There were no associations between quality of life domains examined and latitude, and those associations with deliberate sun exposure were not maintained in adjusted regression modelling, suggesting a complex relationship between the variables being adjusted for and sun exposure. Vitamin D supplementation however did have clinically significant associations with these quality of life outcomes, with a dose–response effect suggesting a causal relationship. Vitamin D supplementation is known to have quality of life benefits and these associations may reflect this broader health benefit [24].

Our data suggest a complex relationship between the variables of interest of latitude, sun exposure and vitamin D supplementation, and the additional variables controlled for in our study, namely exercise levels and frequency of fish consumption. The latter two are both likely to affect serum vitamin D levels, as well as having associations with the outcome variables of interest in their own right [25, 26]. Disentangling these relationships statistically in a large sample can help shed light on the contribution of these inter-related factors related to health outcomes for PwMS, but ultimately, these questions are best answered by randomised controlled trials. For vitamin D supplementation, this should present no particular methodological problems and is long overdue. For sun exposure, trial design may be more complex, but the research no less imperative.


Some measures were relatively crude with a simple yes/no answer in the absence of a validated tool for sun exposure. We didn’t have an indication of amount of daily sun exposure or life time exposure, but rather whether participants deliberately exposed themselves to sun for health benefit and their current location. All measures were self-reported, and therefore may be subject to recall bias. Vitamin D supplementation was self-reported and not validated with blood tests. Average daily supplement dose was calculated and we didn’t take into account differences between those supplementing with infrequent large doses and those supplementing more frequently with lower doses.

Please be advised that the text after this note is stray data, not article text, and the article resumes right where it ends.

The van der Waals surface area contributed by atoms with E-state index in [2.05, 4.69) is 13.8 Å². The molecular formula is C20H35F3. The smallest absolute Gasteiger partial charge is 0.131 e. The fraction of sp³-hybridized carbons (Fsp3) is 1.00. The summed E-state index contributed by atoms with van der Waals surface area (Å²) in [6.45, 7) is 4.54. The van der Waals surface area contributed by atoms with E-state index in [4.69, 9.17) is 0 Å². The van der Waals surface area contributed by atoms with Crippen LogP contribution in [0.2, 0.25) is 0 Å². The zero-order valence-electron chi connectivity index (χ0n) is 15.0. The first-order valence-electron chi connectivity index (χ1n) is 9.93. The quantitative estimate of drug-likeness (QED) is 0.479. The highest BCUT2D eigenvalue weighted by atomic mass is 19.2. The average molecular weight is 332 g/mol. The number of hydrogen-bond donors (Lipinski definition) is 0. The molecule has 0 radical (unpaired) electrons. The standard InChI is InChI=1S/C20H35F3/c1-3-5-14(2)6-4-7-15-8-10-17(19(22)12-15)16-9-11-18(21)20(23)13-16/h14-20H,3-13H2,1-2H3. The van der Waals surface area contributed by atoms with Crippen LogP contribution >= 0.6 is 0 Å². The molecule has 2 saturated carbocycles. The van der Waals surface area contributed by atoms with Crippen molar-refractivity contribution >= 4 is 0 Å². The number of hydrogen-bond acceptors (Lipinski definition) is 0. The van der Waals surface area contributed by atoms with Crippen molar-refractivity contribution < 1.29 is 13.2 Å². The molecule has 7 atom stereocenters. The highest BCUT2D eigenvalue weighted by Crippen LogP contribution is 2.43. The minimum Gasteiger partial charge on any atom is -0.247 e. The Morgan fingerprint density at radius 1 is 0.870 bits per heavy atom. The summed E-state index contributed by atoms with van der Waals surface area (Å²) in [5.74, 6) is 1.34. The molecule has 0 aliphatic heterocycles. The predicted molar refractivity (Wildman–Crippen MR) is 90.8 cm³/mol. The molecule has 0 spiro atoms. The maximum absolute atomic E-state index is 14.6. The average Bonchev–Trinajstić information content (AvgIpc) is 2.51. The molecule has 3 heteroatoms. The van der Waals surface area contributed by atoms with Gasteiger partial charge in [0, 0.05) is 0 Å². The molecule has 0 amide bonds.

Associations were detected in our large international sample of PwMS between latitude, deliberate sun exposure and vitamin D supplementation and health outcomes including disability, relapse rate and quality of life. Vitamin D is likely to have a pivotal role in these associations; its role in MS health outcomes urgently requires detailed exploration with well-designed clinical trials.


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We thank all the participants of the HOLISM study for their contribution. We also thank the Bloom Foundation and the Horne Family Foundation for their generous support of the project; neither of these foundations had any role in study design or analysis, or in submission decisions.

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Correspondence to George A. Jelinek.

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Competing interests

Professor Jelinek receives royalties from his books “Overcoming Multiple Sclerosis: An Evidence-Based Guide to Recovery” and “Recovering from Multiple Sclerosis: Real Life Stories of Hope and Inspiration”.

Authors’ contributions

GJ conceived the study and drafted the manuscript. CM, EH, NP and TW contributed to the study design. CM carried out the statistical analysis, assisted by TW. All authors contributed to data interpretation. CM, DvdM and TW contributed to the drafting of the manuscript. All authors read and approved the final manuscript.

Additional file

Additional file 1: Table S1.

Regression coefficients for health related quality of life outcomes. (DOCX 95 kb)

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Jelinek, G.A., Marck, C.H., Weiland, T.J. et al. Latitude, sun exposure and vitamin D supplementation: associations with quality of life and disease outcomes in a large international cohort of people with multiple sclerosis. BMC Neurol 15, 132 (2015).